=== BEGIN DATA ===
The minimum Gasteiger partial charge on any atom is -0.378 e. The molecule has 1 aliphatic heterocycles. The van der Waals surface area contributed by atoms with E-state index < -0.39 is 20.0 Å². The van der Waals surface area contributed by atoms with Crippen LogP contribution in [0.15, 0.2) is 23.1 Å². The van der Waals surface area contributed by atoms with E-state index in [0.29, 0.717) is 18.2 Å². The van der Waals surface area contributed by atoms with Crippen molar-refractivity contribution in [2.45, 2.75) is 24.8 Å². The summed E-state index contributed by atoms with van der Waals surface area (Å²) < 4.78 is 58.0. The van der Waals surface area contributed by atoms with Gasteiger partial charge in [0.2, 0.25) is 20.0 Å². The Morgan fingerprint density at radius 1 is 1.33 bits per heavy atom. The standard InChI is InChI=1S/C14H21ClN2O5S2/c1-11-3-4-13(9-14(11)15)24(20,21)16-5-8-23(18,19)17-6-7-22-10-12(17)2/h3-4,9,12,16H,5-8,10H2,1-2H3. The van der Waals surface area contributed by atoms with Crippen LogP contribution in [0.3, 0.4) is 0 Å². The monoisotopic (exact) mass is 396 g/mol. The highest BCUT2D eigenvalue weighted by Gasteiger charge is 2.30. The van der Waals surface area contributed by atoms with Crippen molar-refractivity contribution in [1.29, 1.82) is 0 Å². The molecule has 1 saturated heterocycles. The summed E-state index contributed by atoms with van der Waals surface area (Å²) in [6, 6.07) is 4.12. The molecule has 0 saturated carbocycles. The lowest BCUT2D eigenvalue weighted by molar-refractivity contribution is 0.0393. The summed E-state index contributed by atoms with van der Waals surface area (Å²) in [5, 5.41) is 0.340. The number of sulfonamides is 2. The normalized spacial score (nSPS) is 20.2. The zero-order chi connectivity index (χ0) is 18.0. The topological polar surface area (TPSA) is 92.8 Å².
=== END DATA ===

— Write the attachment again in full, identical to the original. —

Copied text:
The minimum Gasteiger partial charge on any atom is -0.378 e. The molecule has 1 aliphatic heterocycles. The van der Waals surface area contributed by atoms with E-state index < -0.39 is 20.0 Å². The van der Waals surface area contributed by atoms with Crippen LogP contribution in [0.15, 0.2) is 23.1 Å². The van der Waals surface area contributed by atoms with E-state index in [0.29, 0.717) is 18.2 Å². The van der Waals surface area contributed by atoms with Crippen molar-refractivity contribution in [2.45, 2.75) is 24.8 Å². The summed E-state index contributed by atoms with van der Waals surface area (Å²) < 4.78 is 58.0. The van der Waals surface area contributed by atoms with Gasteiger partial charge in [0.2, 0.25) is 20.0 Å². The Morgan fingerprint density at radius 1 is 1.33 bits per heavy atom. The standard InChI is InChI=1S/C14H21ClN2O5S2/c1-11-3-4-13(9-14(11)15)24(20,21)16-5-8-23(18,19)17-6-7-22-10-12(17)2/h3-4,9,12,16H,5-8,10H2,1-2H3. The van der Waals surface area contributed by atoms with Crippen LogP contribution in [0.3, 0.4) is 0 Å². The monoisotopic (exact) mass is 396 g/mol. The highest BCUT2D eigenvalue weighted by Gasteiger charge is 2.30. The van der Waals surface area contributed by atoms with Crippen molar-refractivity contribution in [1.29, 1.82) is 0 Å². The molecule has 1 saturated heterocycles. The summed E-state index contributed by atoms with van der Waals surface area (Å²) in [6, 6.07) is 4.12. The molecule has 0 saturated carbocycles. The lowest BCUT2D eigenvalue weighted by molar-refractivity contribution is 0.0393. The summed E-state index contributed by atoms with van der Waals surface area (Å²) in [5, 5.41) is 0.340. The number of sulfonamides is 2. The normalized spacial score (nSPS) is 20.2. The zero-order chi connectivity index (χ0) is 18.0. The topological polar surface area (TPSA) is 92.8 Å².